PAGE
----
has been loosened to as great depth as possible. Such soil 
conditions provide for the prompt germination of the seed and 
for its continued growth during the season. 

Long roivs in the garden reduce cultivation work to the 
minimum. Every farmer knows that it is much easier to cul- 
tivate a field of corn in which the rows run the long way of 
the field than one in which they run the short way. When the 
roM^s are long, fewer turns of the cultivator will be needed, 
and it is on the turns that the most time is consumed. This 
fact is particularly true of gardens in which a horse is used 



Planning the Garden 



159 




The wheel hoe is a great convenience and labor saver. 
(11) 



160 



Orchard and Garden 



to cultivate the crop. It is also true of those gardens in which 
wheel hoes are used. Another advantage of the long row is 
that it economizes more space than the short row. Low-grow- 




Plant the g-arden in long rows so as to make cultivation easy. 

ing plants should never be planted between rows of tall grow- 
ing crops. Plant low growers at one side of the garden and 
tall growing vegetables, like corn and pole beans, at the other 
side. Rotate the planting each year so that the same crops 
will not occupy the same soil twice in succession. This prac- 



Planning the Garden 



161 



H^rb^ 


T^hu ^^r ^ 


/^i ^^.ra-f i/i 




7^«.<<i-j'i 


^trr„^^ Oh...^> 


Pca-^ 


ZjS e_ -^ >L-~s' 


^SweCT^ Cov-vv, 


C^ ^ ^ -^r^ 


/ 'o y^ a-""^ " t-s" 





T^awijr^e.^ f 0--1. f e».ea "J j 


^I^U-^-k. Jj:^ e. ■^ -y^ s 




"Pa-f k 


{2. « ^ ^^ 7«N 


Beets 


T.K. <,-/... («>. -fe-^te.^ 1 



Upper — Suggested plan for a farm garden. 

Lower — Suggestion for a garden in a city back yard. 



162 Orchard and Garden 

tice is simply good farming, but is not really so necessary in 
the growth of garden crops as it is with the usual farm fields, 
for the reason that a more liberal supply of manure is pre- 
supposed for the garden than for the regular crops of farm 
grains and grasses. 

Double crops. — Often the garden space can be so arranged 
that two crops of vegetables can be secured from the same 
ground in the same year. There are many combinations that 
can be used to secure this result. By obtaining an early start, 
many of the spring vegetables will be harvested before it is 
too late to plant the customary summer garden. As an ex- 
ample, sweet corn may follow a crop of early peas. The peas, 
being a legume, really improve the soil to a certain extent, 
making it more productive for the crop of sweet corn which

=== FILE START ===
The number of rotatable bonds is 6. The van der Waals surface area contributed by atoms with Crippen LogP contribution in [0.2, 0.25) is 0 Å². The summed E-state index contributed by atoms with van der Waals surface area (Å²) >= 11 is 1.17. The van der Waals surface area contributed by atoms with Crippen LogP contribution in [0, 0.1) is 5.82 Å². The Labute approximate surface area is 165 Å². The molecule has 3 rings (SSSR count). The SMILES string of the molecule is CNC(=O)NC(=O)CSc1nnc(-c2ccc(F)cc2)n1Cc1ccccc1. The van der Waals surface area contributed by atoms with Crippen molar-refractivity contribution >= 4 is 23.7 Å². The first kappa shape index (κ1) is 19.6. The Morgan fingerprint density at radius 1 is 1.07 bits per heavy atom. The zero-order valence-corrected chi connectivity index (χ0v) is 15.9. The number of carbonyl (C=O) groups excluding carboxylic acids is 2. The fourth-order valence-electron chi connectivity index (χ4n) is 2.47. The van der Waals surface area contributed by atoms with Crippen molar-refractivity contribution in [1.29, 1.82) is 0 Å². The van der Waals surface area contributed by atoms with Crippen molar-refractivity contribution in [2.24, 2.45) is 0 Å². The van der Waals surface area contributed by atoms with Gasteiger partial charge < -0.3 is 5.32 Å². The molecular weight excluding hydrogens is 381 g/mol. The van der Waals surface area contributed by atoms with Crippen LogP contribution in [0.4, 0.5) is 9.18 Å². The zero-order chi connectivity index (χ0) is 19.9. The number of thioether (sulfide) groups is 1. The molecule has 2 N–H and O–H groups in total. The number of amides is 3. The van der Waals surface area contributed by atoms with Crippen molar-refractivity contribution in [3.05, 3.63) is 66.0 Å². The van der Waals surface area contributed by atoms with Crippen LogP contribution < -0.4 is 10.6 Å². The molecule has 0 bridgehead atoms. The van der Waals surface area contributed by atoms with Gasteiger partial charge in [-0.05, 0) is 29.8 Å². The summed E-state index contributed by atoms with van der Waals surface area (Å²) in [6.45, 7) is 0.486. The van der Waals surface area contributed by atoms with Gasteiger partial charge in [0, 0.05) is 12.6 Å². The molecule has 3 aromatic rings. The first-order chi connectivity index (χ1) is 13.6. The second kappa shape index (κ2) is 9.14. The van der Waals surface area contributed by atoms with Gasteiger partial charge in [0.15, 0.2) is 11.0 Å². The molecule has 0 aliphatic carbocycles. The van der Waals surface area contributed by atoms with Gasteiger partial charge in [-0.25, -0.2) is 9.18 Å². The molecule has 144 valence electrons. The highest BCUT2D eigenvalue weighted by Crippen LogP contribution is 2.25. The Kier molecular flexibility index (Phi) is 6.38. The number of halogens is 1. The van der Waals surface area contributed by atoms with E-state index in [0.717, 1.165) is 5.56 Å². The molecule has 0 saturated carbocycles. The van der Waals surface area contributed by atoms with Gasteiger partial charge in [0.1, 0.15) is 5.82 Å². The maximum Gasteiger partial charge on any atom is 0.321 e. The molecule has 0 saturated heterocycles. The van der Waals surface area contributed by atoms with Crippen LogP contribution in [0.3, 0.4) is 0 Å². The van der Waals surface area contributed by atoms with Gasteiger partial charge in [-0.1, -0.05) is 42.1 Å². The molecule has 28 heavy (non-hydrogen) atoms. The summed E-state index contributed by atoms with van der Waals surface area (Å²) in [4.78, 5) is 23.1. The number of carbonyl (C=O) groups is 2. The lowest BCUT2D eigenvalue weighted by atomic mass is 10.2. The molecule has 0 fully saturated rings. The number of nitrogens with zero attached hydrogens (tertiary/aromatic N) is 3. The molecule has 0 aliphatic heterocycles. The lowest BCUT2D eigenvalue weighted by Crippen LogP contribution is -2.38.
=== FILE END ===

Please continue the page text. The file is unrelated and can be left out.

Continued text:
follows. Lettuce and radishes are quick-growing, cool weather 
crops which mature early and which are worthless if per- 
mitted to stand too long. The plan, then, is to force them to 
a quick growth early in the spring, use them while they are 
prime, and finally utilize the space for later vegetables. Beans 
are a good crop to follow these spring relishes, but cabbage 
or tomatoes may be used. Later sowings of lettuce may be 
planted to follow the early crop of the same vegetable and 
the same theory is true of sweet corn. If the first planting of 
sweet corn is of an early maturing variety, it will ripen in time 
to make way for a later planting of the same sort which can 
be used in the fall. Crops which mature about midsummer, 
such as early cabbage, corn and some kinds of beans, can be 
succeeded by plantings of kale or spinach for fall use. The 
accompanying diagrams indicate some plans for the average 
garden, but they are, of course, to be modified to suit the indi- 
vidual tastes of the growers. Crops to follow early seedings 
are also indicated. 

Fencing. — The garden should by all means be enclosed by 
a good fence, which should be so constructed as to exclude all 
farm animals and especially chickens. Small mesh wire fence 
is most often used for this purpose and is probably the best 



Planning the Garden 



163 



and cheapest material. Some gardeners prefer to build a tight 
board fence, but such a protection is expensive to build, and 
has the added objecton of providing too much shade for 
economical planting. Gates must be furnished large enough 
to permit the entrance of the manure wagon and enable cul- 




The garden drill. 



tivation by horses. Some growers have designed their fences 
in such a way that the fence at either end consists of a series 
of removable panels which can be quickly taken down while 
the garden is being plowed and cultivated. Such an arrange- 
ment enables the horse to be turned outside of the garden and 
results in clean cultivation to the ends of the rows with no 
danger of uneven rows where the horse turns. This kind of 



164 Orchard and Garden 

fence costs but little more than the ordinary tight fence, and 
if it is built properly, is just as serviceable as if it were made 
of continuous wire. At all events a garden fence should be 
built substantially and permanently. A few growers believe 
in changing the location of the garden every limited number 
of years, but there is no good reason for such a theory. Well- 
kept gardens will continue to increase in productiveness each 
year, if they are properly tilled and regularly manured. Old 
garden soil should be very rich and warm. Why should years 
be spent in building up a productive soil only to change the 
garden to a new locality? The gardens of Europe have been 
in use for generations and without exception they are more 
fruitful than any of our American gardens. With them inten- 
sive gardening has become a necessity, while with us it should 
be practiced before it is our last resort. 



CHAPTER II. 

Seed Selection.